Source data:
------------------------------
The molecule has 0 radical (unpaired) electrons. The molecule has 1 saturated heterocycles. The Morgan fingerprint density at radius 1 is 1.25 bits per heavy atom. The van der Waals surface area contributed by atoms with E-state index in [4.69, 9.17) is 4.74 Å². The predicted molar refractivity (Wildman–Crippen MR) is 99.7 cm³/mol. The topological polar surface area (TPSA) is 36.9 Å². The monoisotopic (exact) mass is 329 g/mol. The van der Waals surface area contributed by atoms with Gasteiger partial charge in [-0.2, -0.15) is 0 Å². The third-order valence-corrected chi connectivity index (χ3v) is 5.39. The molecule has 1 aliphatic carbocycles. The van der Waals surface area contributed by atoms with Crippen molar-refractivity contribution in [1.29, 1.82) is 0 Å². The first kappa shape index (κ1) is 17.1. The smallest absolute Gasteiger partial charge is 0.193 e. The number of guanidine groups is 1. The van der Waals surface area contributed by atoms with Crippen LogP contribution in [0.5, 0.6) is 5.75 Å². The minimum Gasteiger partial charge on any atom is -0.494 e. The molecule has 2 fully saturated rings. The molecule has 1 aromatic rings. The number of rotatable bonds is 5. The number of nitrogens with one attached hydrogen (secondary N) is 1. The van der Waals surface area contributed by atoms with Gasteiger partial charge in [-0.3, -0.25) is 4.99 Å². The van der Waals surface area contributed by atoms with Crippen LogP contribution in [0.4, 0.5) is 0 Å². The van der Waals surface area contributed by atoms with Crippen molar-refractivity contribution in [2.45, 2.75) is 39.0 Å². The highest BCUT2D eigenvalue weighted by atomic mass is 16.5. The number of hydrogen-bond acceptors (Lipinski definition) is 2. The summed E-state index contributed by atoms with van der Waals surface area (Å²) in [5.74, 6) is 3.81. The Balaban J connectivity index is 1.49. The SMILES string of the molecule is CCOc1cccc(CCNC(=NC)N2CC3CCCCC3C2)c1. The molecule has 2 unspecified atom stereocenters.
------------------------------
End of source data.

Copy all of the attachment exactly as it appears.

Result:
The molecule has 0 radical (unpaired) electrons. The molecule has 1 saturated heterocycles. The Morgan fingerprint density at radius 1 is 1.25 bits per heavy atom. The van der Waals surface area contributed by atoms with E-state index in [4.69, 9.17) is 4.74 Å². The predicted molar refractivity (Wildman–Crippen MR) is 99.7 cm³/mol. The topological polar surface area (TPSA) is 36.9 Å². The monoisotopic (exact) mass is 329 g/mol. The van der Waals surface area contributed by atoms with Gasteiger partial charge in [-0.2, -0.15) is 0 Å². The third-order valence-corrected chi connectivity index (χ3v) is 5.39. The molecule has 1 aliphatic carbocycles. The van der Waals surface area contributed by atoms with Crippen molar-refractivity contribution in [1.29, 1.82) is 0 Å². The first kappa shape index (κ1) is 17.1. The smallest absolute Gasteiger partial charge is 0.193 e. The number of guanidine groups is 1. The van der Waals surface area contributed by atoms with Crippen LogP contribution in [0.5, 0.6) is 5.75 Å². The minimum Gasteiger partial charge on any atom is -0.494 e. The molecule has 2 fully saturated rings. The molecule has 1 aromatic rings. The number of rotatable bonds is 5. The number of nitrogens with one attached hydrogen (secondary N) is 1. The van der Waals surface area contributed by atoms with Gasteiger partial charge in [-0.3, -0.25) is 4.99 Å². The van der Waals surface area contributed by atoms with Crippen LogP contribution in [0.4, 0.5) is 0 Å². The van der Waals surface area contributed by atoms with Crippen molar-refractivity contribution in [2.45, 2.75) is 39.0 Å². The highest BCUT2D eigenvalue weighted by atomic mass is 16.5. The number of hydrogen-bond acceptors (Lipinski definition) is 2. The summed E-state index contributed by atoms with van der Waals surface area (Å²) in [5.74, 6) is 3.81. The Balaban J connectivity index is 1.49. The SMILES string of the molecule is CCOc1cccc(CCNC(=NC)N2CC3CCCCC3C2)c1. The molecule has 2 unspecified atom stereocenters.